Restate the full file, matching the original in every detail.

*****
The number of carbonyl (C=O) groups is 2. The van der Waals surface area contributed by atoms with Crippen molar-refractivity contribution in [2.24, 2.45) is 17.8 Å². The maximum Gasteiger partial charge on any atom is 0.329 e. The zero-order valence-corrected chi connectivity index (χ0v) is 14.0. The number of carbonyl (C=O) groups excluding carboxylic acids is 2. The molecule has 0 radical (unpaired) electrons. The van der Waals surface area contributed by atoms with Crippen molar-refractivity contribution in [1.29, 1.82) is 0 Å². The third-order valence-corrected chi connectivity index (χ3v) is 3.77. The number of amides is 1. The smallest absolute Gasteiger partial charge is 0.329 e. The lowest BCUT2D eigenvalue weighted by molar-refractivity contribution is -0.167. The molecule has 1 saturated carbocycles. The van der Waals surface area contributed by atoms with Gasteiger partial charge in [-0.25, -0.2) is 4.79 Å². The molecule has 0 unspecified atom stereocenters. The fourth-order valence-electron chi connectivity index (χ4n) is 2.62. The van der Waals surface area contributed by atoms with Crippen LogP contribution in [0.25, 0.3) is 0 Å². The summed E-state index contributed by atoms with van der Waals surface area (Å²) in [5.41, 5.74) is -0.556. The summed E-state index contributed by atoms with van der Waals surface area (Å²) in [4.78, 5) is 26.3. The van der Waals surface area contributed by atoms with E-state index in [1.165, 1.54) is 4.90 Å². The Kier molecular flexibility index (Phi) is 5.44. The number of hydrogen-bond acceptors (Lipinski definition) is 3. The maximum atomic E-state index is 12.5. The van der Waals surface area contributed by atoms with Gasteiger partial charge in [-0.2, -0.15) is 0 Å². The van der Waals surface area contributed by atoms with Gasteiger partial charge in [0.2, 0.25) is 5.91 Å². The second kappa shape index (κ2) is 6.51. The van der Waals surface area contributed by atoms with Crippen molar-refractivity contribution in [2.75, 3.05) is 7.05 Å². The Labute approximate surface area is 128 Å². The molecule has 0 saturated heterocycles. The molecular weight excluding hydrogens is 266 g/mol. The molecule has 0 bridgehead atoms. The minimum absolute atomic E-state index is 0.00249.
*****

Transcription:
The number of carbonyl (C=O) groups is 2. The van der Waals surface area contributed by atoms with Crippen molar-refractivity contribution in [2.24, 2.45) is 17.8 Å². The maximum Gasteiger partial charge on any atom is 0.329 e. The zero-order valence-corrected chi connectivity index (χ0v) is 14.0. The number of carbonyl (C=O) groups excluding carboxylic acids is 2. The molecule has 0 radical (unpaired) electrons. The van der Waals surface area contributed by atoms with Crippen molar-refractivity contribution in [1.29, 1.82) is 0 Å². The third-order valence-corrected chi connectivity index (χ3v) is 3.77. The number of amides is 1. The smallest absolute Gasteiger partial charge is 0.329 e. The lowest BCUT2D eigenvalue weighted by molar-refractivity contribution is -0.167. The molecule has 1 saturated carbocycles. The van der Waals surface area contributed by atoms with Gasteiger partial charge in [-0.25, -0.2) is 4.79 Å². The molecule has 0 unspecified atom stereocenters. The fourth-order valence-electron chi connectivity index (χ4n) is 2.62. The van der Waals surface area contributed by atoms with Crippen LogP contribution in [0.25, 0.3) is 0 Å². The summed E-state index contributed by atoms with van der Waals surface area (Å²) in [5.41, 5.74) is -0.556. The summed E-state index contributed by atoms with van der Waals surface area (Å²) in [4.78, 5) is 26.3. The van der Waals surface area contributed by atoms with E-state index in [1.165, 1.54) is 4.90 Å². The Kier molecular flexibility index (Phi) is 5.44. The number of hydrogen-bond acceptors (Lipinski definition) is 3. The maximum atomic E-state index is 12.5. The van der Waals surface area contributed by atoms with Gasteiger partial charge in [-0.2, -0.15) is 0 Å². The van der Waals surface area contributed by atoms with Gasteiger partial charge in [0.2, 0.25) is 5.91 Å². The second kappa shape index (κ2) is 6.51. The van der Waals surface area contributed by atoms with Crippen molar-refractivity contribution in [2.75, 3.05) is 7.05 Å². The Labute approximate surface area is 128 Å². The molecule has 0 saturated heterocycles. The molecular weight excluding hydrogens is 266 g/mol. The molecule has 0 bridgehead atoms. The minimum absolute atomic E-state index is 0.00249.